Emerging Stocks Fall on China, Euro-Area Slowdown; Ruble Gains
Emerging-market stocks fell as manufacturing gauges in China and Germany retreated, dimming the outlook for exporters. The ruble rose as Russian companies sought funds to meet their tax commitments.
The MSCI Emerging Markets Index lost less than 0.1 percent to 989.60 at 12:07 p.m. in London. Gauges in the Czech Republic, Hungary and Poland decreased at least 0.5 percent. Most Chinese shares declined, led by industrial companies. Hyundai Motor Co. (005380) slumped 2.6 in Seoul. Russia’s currency strengthened 0.6 percent against the dollar as OAO Lukoil led a 0.5 percent increase in stocks.
The preliminary Chinese Purchasing Managers’ Index from HSBC Holdings Plc and Markit Economics was at 50, below the median estimate in a Bloomberg News survey. In Germany, manufacturing and services expanded at the slowest pace in 16 months, signaling that growth in Europe’s largest economy is poised to remain sluggish.
“Europe seems to be more pressured after lower-than-expected PMIs,” Mika Kannisto, a money manager at FIM Asset Management Ltd in Helsinki, said by e-mail.
The developing-nation gauge has dropped 1.3 percent this year and trades at 11 times projected 12-month earnings, data compiled by Bloomberg show. The MSCI World Index has advanced 3.6 percent in the period, and is valued at a multiple of 15.3.
Hungary’s BUX Index decreased as much as 1 percent, the most in a week on a closing basis. The PX Index fell the most since Oct. 16 in Prague, ending three days of gains, and shares in Poland declined for the second day.
The former communist nations are suffering as growth stalls in the euro area, their most important source of investment and largest export market. Russia, eastern Europe’s main energy supplier and another trade destination, banned a range of food imports in retaliation for sanctions over the crisis in Ukraine.
The ruble strengthened for a fourth day, set for the longest winning streak since a gain through June 26. The Micex headed for the highest close since October 2013 as Lukoil rose 1.5 percent. OAO Uralkali climbed 3.8 percent, rebounding from its biggest drop since 2008 yesterday.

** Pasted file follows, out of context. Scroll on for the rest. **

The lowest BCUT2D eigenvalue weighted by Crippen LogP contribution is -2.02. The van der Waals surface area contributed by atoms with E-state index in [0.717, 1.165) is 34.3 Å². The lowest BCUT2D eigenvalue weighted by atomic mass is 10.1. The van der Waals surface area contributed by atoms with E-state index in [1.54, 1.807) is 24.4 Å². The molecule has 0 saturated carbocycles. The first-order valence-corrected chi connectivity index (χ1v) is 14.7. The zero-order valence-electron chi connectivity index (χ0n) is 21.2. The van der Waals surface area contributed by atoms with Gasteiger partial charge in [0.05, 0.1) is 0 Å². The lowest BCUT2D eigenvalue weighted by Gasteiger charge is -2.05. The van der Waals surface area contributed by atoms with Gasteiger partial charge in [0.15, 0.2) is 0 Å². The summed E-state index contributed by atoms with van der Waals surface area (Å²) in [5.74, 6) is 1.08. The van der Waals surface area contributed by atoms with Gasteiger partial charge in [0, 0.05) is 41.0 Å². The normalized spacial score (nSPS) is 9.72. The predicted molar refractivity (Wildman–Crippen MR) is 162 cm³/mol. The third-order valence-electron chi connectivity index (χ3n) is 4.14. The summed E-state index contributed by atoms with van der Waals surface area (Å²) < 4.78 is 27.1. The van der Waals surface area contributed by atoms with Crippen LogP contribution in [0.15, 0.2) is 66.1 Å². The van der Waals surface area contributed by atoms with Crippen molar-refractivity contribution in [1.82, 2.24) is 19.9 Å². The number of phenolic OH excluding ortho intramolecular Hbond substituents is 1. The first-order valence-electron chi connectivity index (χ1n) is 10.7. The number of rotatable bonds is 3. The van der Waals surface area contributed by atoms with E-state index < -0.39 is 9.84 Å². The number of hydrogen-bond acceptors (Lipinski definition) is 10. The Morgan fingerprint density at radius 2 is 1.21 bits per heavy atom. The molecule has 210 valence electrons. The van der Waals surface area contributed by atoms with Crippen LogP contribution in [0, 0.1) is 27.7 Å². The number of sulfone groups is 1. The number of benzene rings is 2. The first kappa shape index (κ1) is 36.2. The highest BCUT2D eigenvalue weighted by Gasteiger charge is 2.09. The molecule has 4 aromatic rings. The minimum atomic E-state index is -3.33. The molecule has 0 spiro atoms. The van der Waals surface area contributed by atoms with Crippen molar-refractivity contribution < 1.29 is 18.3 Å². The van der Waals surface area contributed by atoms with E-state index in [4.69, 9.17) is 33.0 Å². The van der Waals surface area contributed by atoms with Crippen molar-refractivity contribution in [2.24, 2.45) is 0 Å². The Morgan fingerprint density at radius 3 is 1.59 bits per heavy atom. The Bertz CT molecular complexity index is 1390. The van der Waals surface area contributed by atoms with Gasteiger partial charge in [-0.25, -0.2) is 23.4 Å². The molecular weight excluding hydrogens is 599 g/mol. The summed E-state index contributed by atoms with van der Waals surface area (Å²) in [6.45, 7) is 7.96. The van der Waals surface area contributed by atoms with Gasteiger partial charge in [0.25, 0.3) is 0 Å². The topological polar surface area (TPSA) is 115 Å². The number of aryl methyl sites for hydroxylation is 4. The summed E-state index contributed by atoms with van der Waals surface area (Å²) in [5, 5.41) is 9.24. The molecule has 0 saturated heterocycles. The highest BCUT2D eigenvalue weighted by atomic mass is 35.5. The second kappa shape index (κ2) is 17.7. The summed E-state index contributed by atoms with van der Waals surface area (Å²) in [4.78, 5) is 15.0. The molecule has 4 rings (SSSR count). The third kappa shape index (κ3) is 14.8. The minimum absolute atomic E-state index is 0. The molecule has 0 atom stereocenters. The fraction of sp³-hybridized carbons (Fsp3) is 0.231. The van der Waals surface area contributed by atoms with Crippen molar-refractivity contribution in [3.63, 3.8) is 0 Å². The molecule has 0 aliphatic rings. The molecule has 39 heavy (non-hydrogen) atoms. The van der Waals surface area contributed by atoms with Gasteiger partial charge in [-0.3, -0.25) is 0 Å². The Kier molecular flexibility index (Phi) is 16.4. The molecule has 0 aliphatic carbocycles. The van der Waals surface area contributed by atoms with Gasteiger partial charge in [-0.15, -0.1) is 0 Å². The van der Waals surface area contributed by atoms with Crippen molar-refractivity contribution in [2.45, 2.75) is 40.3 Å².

All but two of 10 industry groups in the MSCI emerging-markets index fell, led by consumer-discretionary shares. Hyundai Motor, South Korea’s largest automaker, lost 2.6 percent. The Kospi index decreased 0.45 percent and the won sank 0.8 percent.
The naira slumped to a record low against the dollar as oil prices fell and before Nigeria’s central bank meeting to review interest rates. The Nigerian Stock Exchange All Share Index sank 2.1 percent, the most among 93 global equity gauges tracked by Bloomberg.
The yen dropped to a seven-year low versus the dollar, eroding the competitiveness of South Korean exporters, and the won depreciated to the weakest level in 15 months.
The Shanghai Composite Index added 0.1 percent, ending a five-day loss, as 487 stocks fell and 394 rose. The Hang Seng China Enterprises Index (HSCEI) of mainland shares listed in Hong Kong was little changed. The drop in the Chinese factory gauge suggests the world’s second-largest economy is slowing further in the fourth quarter.
The Jakarta Composite retreated 0.7 percent. The Indonesian gauge closed at a seven-week high yesterday after President Joko Widodo fulfilled his election promise this week to raise the price of subsidized fuel and free up funds for health-care, infrastructure and social security programs.
Taiwan’s Taiex Index (TWSE) rose 1.3 percent as Taiwan Semiconductor Manufacturing Co. climbed 2.2 percent to a record.
The premium investors demand to own emerging-market debt over U.S. Treasuries widened three basis points to 310, JPMorgan Chase & Co. indexes show.